Currents 2015

Searle’s Room

This project reimagines John Searle’s Chinese Room as a surreal encounter between a synthetic child voice and a robotic drawing machine. Within the installation, computational processes create continuous cycles of translation between computer speech and machine writing, each system trying to communicate with the other. I trade the logic of Searle’s lookup tables and symbolic manipulations for the emotional affect of a child trying to be understood. Treating children’s speech and writing as proto-languages–evocative but not-quite-intelligible–I explore liminal modes of prelinguistic communication. With absent hands and absent bodies, my Room conjures a poetics of loss.


Installation Floor Plan


Image 1. Searle’s Room (2013), installation view – Shows drawing machine to left, children’s drawings along back wall, child voice speaker and microphone to the right.
Image 2. Searle’s Room (2013), detail – Shows child voice speaker and speech recognition microphone.
Image 3. Searle’s Room (2013), detail – Shows drawing board, drawing machine, and children’s drawing in progress.


Equipment List



Twomey (b. 1979) is from Washington, DC. Trained as a painter and engineer, he integrates traditional forms and advanced computational techniques to create interactive installations. His projects explore the messy remainders where human desires are inscribed within technological systems. Constructing feedback loops between people and machines, his projects foster a reciprocal examination of each.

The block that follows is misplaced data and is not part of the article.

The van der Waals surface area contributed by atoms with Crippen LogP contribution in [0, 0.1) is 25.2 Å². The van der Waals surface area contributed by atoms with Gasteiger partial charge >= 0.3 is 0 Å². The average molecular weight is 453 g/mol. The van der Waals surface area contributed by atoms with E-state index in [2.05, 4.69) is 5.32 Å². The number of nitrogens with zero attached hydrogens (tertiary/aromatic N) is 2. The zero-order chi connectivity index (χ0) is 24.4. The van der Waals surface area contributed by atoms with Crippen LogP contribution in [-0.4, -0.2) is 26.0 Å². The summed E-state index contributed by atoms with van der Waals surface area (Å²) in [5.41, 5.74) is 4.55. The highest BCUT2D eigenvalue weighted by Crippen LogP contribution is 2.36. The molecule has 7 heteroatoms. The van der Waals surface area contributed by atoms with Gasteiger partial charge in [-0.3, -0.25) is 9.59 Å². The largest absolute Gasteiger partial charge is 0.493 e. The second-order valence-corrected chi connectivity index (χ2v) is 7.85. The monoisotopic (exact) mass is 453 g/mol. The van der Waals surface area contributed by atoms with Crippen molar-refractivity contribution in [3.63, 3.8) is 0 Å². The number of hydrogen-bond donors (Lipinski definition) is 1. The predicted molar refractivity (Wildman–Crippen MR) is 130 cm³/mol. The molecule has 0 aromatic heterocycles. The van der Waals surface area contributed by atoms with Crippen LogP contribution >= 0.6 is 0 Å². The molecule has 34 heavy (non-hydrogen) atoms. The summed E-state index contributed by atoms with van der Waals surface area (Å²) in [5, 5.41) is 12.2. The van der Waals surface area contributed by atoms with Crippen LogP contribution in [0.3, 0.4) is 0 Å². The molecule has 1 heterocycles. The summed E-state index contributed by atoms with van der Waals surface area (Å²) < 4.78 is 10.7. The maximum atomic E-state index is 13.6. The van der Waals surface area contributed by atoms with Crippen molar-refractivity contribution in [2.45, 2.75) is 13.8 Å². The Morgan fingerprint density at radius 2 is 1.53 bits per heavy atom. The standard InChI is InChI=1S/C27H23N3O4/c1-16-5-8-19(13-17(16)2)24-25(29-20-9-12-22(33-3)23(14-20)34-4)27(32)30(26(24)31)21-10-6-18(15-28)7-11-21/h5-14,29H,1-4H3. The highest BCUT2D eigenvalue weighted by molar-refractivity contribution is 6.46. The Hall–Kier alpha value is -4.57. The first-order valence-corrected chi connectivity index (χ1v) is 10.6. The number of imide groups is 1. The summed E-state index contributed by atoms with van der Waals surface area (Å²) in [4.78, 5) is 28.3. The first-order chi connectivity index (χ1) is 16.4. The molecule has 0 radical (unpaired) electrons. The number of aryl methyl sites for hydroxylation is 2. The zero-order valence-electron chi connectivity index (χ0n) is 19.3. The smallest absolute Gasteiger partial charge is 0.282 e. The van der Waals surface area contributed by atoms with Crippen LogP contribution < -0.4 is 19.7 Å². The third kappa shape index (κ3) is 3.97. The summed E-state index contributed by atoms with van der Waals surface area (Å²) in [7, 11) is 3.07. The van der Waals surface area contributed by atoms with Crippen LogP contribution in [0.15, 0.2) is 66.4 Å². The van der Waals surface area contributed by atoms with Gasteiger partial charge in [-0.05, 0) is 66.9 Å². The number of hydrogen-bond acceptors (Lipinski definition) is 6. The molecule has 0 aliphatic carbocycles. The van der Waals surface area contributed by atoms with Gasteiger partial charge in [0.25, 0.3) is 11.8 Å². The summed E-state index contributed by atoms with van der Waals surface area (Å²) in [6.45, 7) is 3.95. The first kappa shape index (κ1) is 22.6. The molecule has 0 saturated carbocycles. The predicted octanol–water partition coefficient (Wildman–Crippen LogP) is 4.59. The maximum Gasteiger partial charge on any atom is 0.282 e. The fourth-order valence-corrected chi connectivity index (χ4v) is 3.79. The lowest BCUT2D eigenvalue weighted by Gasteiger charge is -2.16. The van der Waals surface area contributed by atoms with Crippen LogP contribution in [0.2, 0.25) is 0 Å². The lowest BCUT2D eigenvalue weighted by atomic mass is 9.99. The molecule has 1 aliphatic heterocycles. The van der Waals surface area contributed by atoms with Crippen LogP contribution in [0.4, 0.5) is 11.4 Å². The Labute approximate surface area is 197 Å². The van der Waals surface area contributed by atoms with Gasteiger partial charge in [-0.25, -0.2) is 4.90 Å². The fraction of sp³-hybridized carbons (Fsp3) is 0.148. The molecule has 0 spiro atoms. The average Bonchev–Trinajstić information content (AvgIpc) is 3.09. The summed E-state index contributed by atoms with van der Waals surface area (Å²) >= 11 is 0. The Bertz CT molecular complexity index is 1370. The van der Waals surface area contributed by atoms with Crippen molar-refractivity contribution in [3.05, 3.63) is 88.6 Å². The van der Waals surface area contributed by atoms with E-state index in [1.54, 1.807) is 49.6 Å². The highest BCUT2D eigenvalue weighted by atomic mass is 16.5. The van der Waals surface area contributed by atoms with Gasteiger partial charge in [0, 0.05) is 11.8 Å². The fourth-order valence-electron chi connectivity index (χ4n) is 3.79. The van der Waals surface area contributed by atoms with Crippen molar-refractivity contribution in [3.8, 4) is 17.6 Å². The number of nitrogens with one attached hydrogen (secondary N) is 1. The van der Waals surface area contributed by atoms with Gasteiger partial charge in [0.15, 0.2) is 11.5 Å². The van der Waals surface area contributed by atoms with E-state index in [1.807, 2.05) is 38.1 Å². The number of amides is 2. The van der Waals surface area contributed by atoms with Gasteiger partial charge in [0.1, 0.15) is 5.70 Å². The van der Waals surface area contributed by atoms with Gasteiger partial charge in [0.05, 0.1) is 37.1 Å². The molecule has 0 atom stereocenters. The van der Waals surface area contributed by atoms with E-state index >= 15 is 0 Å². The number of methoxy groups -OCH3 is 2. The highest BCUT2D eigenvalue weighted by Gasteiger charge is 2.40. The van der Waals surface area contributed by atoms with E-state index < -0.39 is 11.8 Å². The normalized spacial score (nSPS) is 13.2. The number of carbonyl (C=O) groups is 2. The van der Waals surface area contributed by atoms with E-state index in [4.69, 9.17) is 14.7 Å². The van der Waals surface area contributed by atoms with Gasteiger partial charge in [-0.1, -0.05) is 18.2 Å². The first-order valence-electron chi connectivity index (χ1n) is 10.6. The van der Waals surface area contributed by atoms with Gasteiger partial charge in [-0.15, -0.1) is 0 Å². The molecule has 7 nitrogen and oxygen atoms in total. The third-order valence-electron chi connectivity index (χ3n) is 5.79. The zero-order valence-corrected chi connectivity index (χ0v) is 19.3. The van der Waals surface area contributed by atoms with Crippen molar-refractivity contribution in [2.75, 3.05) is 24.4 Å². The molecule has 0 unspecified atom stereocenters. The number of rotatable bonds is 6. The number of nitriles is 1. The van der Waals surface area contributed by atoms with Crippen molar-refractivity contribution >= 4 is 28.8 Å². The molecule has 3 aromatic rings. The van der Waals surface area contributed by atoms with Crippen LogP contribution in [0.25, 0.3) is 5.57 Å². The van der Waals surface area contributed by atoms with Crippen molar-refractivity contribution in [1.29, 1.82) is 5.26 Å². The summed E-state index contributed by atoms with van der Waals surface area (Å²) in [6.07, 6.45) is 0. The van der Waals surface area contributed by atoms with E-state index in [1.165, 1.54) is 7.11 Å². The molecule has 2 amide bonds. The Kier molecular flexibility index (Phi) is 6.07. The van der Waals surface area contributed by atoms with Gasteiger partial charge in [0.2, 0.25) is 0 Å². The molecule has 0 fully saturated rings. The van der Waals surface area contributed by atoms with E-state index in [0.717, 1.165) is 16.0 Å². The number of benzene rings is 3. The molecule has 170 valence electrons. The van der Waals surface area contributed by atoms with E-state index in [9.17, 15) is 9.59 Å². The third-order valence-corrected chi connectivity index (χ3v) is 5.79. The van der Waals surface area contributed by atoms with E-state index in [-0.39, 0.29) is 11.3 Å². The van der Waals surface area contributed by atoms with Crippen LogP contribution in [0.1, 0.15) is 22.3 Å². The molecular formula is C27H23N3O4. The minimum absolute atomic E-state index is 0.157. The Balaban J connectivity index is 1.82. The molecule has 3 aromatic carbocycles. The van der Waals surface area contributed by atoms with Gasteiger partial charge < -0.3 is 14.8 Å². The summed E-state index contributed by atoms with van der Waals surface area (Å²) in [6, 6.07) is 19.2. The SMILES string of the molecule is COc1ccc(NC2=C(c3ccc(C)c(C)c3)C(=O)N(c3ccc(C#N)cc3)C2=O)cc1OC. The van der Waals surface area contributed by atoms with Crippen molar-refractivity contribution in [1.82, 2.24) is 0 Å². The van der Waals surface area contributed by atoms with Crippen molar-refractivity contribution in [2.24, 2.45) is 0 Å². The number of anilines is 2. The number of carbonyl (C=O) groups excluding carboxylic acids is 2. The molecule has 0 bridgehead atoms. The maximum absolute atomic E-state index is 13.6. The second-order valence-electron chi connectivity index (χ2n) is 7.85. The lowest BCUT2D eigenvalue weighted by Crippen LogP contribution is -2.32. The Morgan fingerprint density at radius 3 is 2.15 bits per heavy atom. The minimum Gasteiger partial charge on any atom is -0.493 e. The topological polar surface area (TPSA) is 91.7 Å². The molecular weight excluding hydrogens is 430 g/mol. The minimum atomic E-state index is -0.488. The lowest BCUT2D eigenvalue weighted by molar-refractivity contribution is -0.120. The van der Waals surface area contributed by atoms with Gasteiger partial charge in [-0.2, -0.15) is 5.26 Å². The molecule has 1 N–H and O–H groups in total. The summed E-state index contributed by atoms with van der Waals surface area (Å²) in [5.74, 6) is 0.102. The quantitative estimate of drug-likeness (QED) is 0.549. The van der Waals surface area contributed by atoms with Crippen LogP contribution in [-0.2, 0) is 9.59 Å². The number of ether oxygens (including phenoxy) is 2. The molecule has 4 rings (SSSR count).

He has worked in a number of interdisciplinary research centers throughout his career, notably the Center for Research in Computing and the Arts (CRCA) and the Center for Digital Arts and Experimental Media (DXARTS). His work has been show in solo and group exhibitions both in the US and abroad.

Twomey received his BS from Yale University with majors in Art and Biomedical Engineering and his MFA in Visual Arts from the University of California, San Diego. He is currently a PhD Candidate in Digital Arts and Experimental Media (DXARTS) at the University of Washington.